Higher interest rates lead to lowered bank lending. This is largely because commercial lenders raise their minimum requirements to safeguard their position and lower the default risk.
This means that with an increase in interest rates; 1) You will face more obstacles when securing business funding, and 2) The loans will be more expensive, i.e., the cost of capital increases.
As noted above, higher rates will also impact your daily business operations. If the rates on your long-term debt are variable, the loans may get expensive. It will take you longer to repay the debt, increasing the cost of financing and lowering your business income. The inability to secure capital may make meeting all your financial obligations challenging. A cash crunch may impact your ability to properly service your customers.
Here is an excellent tutorial on creative ways to find capital for your business:
As a business owner, you can access a variety of benefits by opening a business credit card. Whether you already own an active business credit card or seek to open a new card to finance your marketing campaigns, this financial instrument is a viable way to pay for your marketing campaign expenses.
This may include recurring expenses such as email marketing, pay-per-click (PPC) advertisements, direct mail campaigns, as well as video productions for video campaigns.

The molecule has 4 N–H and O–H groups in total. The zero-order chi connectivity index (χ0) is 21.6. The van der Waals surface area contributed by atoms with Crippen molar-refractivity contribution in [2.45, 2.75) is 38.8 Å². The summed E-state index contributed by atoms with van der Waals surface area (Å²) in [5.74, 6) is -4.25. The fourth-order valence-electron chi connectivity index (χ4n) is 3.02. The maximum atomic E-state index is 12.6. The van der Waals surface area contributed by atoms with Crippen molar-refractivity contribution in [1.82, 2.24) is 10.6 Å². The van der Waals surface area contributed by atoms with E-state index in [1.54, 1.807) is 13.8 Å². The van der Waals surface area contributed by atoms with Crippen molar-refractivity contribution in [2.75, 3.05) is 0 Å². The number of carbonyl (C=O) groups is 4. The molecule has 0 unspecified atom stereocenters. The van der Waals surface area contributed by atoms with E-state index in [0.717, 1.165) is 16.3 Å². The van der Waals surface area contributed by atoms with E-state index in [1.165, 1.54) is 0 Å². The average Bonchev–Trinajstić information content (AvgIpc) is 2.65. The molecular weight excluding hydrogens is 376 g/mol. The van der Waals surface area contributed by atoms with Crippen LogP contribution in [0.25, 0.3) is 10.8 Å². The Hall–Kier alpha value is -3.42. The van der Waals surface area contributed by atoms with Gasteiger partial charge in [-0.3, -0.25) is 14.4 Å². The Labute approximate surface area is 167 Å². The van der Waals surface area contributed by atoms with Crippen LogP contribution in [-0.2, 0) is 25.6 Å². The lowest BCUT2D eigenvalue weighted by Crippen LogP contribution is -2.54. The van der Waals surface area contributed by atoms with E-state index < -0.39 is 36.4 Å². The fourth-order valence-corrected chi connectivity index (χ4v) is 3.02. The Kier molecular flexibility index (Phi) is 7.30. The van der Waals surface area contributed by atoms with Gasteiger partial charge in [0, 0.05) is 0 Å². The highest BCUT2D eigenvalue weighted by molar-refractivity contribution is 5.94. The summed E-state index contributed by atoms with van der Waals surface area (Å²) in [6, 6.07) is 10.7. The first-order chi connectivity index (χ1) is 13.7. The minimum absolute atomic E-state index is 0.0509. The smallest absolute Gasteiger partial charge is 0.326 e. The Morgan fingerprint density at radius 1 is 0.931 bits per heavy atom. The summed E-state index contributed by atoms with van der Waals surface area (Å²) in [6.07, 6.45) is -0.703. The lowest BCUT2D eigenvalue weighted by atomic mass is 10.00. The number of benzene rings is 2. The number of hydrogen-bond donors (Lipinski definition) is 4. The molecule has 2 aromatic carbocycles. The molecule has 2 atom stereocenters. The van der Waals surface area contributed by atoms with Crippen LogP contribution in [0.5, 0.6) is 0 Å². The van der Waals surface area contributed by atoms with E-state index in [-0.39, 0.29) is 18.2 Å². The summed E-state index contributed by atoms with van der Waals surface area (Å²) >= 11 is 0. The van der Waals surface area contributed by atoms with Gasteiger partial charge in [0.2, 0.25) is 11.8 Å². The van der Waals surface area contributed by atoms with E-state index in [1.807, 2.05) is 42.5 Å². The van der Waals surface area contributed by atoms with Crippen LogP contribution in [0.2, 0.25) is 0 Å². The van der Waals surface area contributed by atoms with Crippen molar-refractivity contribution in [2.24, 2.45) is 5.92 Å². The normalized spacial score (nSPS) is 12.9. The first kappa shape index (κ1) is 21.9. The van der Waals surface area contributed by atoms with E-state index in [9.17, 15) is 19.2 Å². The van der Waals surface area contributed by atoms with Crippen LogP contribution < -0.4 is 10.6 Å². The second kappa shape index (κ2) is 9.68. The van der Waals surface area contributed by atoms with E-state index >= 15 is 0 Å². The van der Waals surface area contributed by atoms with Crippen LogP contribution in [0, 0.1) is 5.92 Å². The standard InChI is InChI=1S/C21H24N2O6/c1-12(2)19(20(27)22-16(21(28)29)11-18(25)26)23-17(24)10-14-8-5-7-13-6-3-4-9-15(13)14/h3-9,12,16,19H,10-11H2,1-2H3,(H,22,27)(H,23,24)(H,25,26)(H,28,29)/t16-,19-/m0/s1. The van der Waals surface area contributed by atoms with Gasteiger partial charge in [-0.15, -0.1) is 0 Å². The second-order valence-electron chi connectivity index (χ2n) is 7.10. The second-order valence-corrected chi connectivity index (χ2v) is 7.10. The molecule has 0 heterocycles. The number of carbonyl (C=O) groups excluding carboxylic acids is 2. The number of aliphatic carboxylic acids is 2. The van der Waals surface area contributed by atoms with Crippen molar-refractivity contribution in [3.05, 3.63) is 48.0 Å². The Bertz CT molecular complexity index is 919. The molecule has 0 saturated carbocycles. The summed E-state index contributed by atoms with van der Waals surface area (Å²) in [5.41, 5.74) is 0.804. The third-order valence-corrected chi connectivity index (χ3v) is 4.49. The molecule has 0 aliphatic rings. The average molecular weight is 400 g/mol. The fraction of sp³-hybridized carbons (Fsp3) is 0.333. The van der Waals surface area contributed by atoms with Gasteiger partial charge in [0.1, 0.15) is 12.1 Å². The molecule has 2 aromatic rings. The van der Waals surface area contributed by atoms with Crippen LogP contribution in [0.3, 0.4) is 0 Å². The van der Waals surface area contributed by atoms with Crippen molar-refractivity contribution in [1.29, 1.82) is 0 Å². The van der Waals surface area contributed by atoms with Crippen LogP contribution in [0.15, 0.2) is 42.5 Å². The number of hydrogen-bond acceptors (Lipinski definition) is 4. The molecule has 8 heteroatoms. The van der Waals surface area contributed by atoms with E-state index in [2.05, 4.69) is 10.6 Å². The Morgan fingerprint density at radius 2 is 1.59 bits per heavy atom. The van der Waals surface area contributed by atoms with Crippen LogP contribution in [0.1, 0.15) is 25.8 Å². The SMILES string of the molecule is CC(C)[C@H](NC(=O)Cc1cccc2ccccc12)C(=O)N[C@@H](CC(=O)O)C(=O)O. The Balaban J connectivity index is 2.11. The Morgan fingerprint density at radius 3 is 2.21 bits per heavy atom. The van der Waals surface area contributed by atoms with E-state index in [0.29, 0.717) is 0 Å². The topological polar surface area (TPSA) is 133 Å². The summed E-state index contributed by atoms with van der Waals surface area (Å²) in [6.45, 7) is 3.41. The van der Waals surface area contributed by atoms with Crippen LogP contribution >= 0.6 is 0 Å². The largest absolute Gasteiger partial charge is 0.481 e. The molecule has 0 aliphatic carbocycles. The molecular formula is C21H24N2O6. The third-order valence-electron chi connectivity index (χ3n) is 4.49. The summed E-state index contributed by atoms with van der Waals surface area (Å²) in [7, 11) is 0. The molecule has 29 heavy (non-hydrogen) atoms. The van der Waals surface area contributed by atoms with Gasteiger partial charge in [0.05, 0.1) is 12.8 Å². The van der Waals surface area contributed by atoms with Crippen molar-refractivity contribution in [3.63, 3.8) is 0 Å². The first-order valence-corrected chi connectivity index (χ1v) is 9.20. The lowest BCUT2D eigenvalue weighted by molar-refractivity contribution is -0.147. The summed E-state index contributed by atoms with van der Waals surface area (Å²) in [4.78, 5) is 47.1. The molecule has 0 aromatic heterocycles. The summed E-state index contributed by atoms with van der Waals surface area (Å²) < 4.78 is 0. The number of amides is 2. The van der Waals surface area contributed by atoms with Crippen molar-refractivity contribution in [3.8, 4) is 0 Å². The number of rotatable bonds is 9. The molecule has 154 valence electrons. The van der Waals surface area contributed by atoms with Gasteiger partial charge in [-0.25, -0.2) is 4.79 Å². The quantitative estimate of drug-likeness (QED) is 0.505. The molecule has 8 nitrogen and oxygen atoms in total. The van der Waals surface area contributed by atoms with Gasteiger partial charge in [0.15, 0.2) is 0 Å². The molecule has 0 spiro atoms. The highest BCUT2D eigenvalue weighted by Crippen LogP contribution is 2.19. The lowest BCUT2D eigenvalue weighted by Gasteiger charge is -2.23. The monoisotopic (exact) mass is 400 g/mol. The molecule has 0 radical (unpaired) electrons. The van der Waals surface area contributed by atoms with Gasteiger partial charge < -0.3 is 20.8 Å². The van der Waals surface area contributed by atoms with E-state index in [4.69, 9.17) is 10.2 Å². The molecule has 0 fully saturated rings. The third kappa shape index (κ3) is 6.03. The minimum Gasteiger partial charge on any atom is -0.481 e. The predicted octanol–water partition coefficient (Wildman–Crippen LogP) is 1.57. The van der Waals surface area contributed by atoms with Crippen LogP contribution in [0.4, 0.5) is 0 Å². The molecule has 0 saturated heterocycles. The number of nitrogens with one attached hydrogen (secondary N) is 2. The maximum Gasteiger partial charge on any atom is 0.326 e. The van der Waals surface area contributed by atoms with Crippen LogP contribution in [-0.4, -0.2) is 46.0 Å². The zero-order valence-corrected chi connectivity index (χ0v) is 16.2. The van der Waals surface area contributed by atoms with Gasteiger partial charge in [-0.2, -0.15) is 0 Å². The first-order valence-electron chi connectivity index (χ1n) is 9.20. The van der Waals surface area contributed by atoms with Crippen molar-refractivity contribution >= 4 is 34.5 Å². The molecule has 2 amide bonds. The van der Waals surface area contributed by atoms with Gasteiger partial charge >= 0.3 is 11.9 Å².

Some of the best business credit cards you can use for your marketing campaigns include the various American Express business credit cards and Ink Business Preferred Credit Card.
We prefer the Ink Business Credit Card by Chase as the points do rack up pretty quick and can be applied to cash back, business hotel stays, airline tickets for business trips and more.
An increase in interest rates can affect your sales in at least two ways; 1) Higher interest rates affect your cost of capital which makes doing business more costly and ultimately impacts your sales, and 2) Just as higher interest rates affect your business, it also affects your customers' available resources to purchase your product or service.
For example, higher interest rates negatively affect consumer spending habits by increasing the cost of credit. Higher interest rates mean people will spend more money repaying their mortgages, personal credit card debt, auto loans and personal loans.